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Petitioner argues Mathis renders him “actually innocent of the charge” of
being a career offender under U.S.S.G. § 4B1.1. Contrary to this assertion, the
career offender designation is not a “charge,” but a sentence enhancement.
Rather, the charge contained in the plea agreement is possession with intent to
distribute cocaine base, (Doc. 37, p. 5, criminal case), and Mathis does not
absolve him of that crime.
Petitioner’s second argument is also unavailing because Mathis did not
amend the sentencing guidelines.
Mathis is a statutory construction case that
determined what constitutes a “violent felony” for purposes of a sentence
enhancement under the Armed Career Criminal Act (18 U.S.C.A. § 924(e)).
The appeals waiver in Petitioner’s plea agreement is clearly applicable to his
claims. He must therefore show that enforcing the agreement would result in a
miscarriage of justice or that he entered into the agreement unknowingly.
2 . Miscarriage of Justice
Petitioner next argues that refusing to entertain his petition would result in
a miscarriage of justice.
However, the Seventh Circuit in Hawkins v. United
States already determined that an error calculating a guidelines range does not
amount to a miscarriage of justice for purposes of habeas relief due to the
advisory nature of the sentencing guidelines.
706 F.3d 820, 824-25 (7th Cir.
2013). Petitioner’s argument is therefore meritless.
3. Knowing and Voluntary Plea Agreement
Finally, Petitioner contends he did not enter into the plea agreement
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knowingly. An appeal waiver is valid only if it was entered into knowingly and
United States v. Woolley, 123 F.3d 627, 632 (7th Cir. 1997).
Petitioner argues he did not enter into the waiver knowingly because the District
Court and the parties could not anticipate the ruling in Mathis.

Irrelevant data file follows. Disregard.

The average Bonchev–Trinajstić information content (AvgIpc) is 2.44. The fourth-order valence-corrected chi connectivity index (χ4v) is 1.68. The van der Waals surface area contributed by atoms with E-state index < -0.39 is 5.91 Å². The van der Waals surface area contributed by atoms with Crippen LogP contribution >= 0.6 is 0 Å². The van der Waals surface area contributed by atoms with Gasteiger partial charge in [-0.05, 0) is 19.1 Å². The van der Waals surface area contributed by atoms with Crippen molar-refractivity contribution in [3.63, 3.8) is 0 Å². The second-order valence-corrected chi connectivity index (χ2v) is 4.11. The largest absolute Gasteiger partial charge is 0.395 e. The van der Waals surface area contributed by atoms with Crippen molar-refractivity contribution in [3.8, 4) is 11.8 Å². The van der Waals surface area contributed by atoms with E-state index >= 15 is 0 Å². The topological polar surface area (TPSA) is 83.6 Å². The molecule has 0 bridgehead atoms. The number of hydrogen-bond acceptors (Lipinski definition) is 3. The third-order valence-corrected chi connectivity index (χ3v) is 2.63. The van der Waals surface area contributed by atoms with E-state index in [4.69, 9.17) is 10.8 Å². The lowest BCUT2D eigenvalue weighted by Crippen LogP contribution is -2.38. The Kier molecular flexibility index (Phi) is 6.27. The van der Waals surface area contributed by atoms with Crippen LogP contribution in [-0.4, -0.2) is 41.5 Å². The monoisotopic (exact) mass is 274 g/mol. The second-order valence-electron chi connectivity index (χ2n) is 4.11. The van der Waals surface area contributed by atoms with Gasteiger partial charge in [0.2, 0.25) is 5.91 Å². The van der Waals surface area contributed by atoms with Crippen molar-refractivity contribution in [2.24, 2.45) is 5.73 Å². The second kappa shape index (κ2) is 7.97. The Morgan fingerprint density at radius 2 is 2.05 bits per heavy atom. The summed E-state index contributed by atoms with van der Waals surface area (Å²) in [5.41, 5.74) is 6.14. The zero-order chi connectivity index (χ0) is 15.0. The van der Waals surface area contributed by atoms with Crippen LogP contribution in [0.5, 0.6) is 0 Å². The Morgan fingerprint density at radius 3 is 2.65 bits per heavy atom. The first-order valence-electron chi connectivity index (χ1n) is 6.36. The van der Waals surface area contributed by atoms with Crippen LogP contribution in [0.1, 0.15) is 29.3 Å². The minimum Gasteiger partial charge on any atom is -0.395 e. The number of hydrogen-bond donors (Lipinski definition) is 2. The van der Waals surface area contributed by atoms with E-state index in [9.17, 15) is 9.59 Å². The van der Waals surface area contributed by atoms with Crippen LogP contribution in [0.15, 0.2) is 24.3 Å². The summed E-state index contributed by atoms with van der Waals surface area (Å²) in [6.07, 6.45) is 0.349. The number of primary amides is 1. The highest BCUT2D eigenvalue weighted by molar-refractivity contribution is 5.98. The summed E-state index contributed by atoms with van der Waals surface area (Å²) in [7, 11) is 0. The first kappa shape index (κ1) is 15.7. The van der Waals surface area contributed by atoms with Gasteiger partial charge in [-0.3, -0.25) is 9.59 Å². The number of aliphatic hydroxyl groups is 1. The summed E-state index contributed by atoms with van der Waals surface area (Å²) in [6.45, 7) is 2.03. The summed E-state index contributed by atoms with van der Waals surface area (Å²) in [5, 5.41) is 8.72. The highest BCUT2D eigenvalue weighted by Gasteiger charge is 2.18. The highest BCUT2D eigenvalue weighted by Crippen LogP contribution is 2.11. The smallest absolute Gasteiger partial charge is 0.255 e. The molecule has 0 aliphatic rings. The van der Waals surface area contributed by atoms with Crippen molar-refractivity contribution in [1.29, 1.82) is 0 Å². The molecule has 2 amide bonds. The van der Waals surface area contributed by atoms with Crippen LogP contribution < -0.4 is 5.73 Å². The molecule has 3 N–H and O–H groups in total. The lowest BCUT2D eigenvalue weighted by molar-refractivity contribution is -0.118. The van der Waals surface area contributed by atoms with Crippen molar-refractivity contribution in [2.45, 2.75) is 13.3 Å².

Circuit has “consistently rejected arguments that an appeal waiver is invalid
because the defendant did not anticipate subsequent legal developments.” United
States v. McGraw, 571 F.3d 624, 631 (7th Cir. 2009). The Seventh Circuit views
plea agreements through the lens
of contract law, albeit with certain
Constitutional considerations. United States v. Bownes, 405 F.3d 634, 636 (7th
Cir. 2005). In a contract, and equally in a plea agreement, a person binds himself
to do something in exchange for some benefit, and assumes the risk of future
changes in circumstances. Id. Accordingly, the fact that Petitioner, here, may
have struck what turned out to be a bad bargain does not render his plea
The record otherwise demonstrates the appeal waiver was made knowingly
The Court conducted a plea colloquy and ensured Petitioner
understood the nature of his guilty plea and the consequences of entering into the
plea agreement. Petitioner testified he could read, write, speak, and understand
English; was thinking clearly; was not under the influence of medicines or drugs;
and had not been treated for mental problems within the previous six months.
(Doc. 50, pp. 2-3, criminal case). The Court then addressed the plea agreement,
and Petitioner assured he went over the document in detail with his attorney
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before signing it; understood the agreement; and had no further questions about
it. Id. at pp. 6-11. Petitioner specifically stated, “I would rather take the 188 to
235 months than face 30 to life.” Id. at p. 8. Finally, the Court went over the
appeals waiver contained in the agreement and Petitioner demonstrated an
understanding of what he was bargaining away. Id. at pp. 10-11.
In sum, the record demonstrates Petitioner entered into the plea agreement
knowingly and voluntarily, and the appeals waiver withstands scrutiny.
Respondent’s Motion to Dismiss Petitioner’s Petition for Writ of Habeas
Corpus Pursuant to 28 U.S.C. § 2241 (Doc. 11) is GRANTED.
Steven L. McCoy’s Petition for a Writ of Habeas Corpus under 28 U.S.C. §
2241 (Doc. 1) is DISMISSED WITH PREJUDICE.
The Clerk of Court shall enter judgment in favor of Respondent.
IT IS SO ORDERED.
United States District Judge
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If petitioner wishes to appeal the denial of his petition, he may file a notice
of appeal with this court within sixty days of the entry of judgment. Fed. R. App.
P. 4(a)(1)(B). A motion for leave to appeal in forma pauperis should set forth the
issues petitioner plans to present on appeal. See Fed. R. App. P. 24(a)(1)(C).
Petitioner is further advised that a motion to alter or amend the judgment
filed pursuant to Fed. R. Civ. P. 59(e) must be filed no later than 28 days after the
entry of the judgment—a deadline that cannot be extended. A proper and timely
Rule 59(e) motion may toll the 60-day appeal deadline. Other motions, including
a Rule 60 motion for relief from a final judgment, order, or proceeding, do not toll
the deadline for an appeal.
It is not necessary for petitioner to obtain a certificate of appealability from
this disposition of his §2241 petition. Walker v. O’Brien, 216 F.3d 626, 638 (7th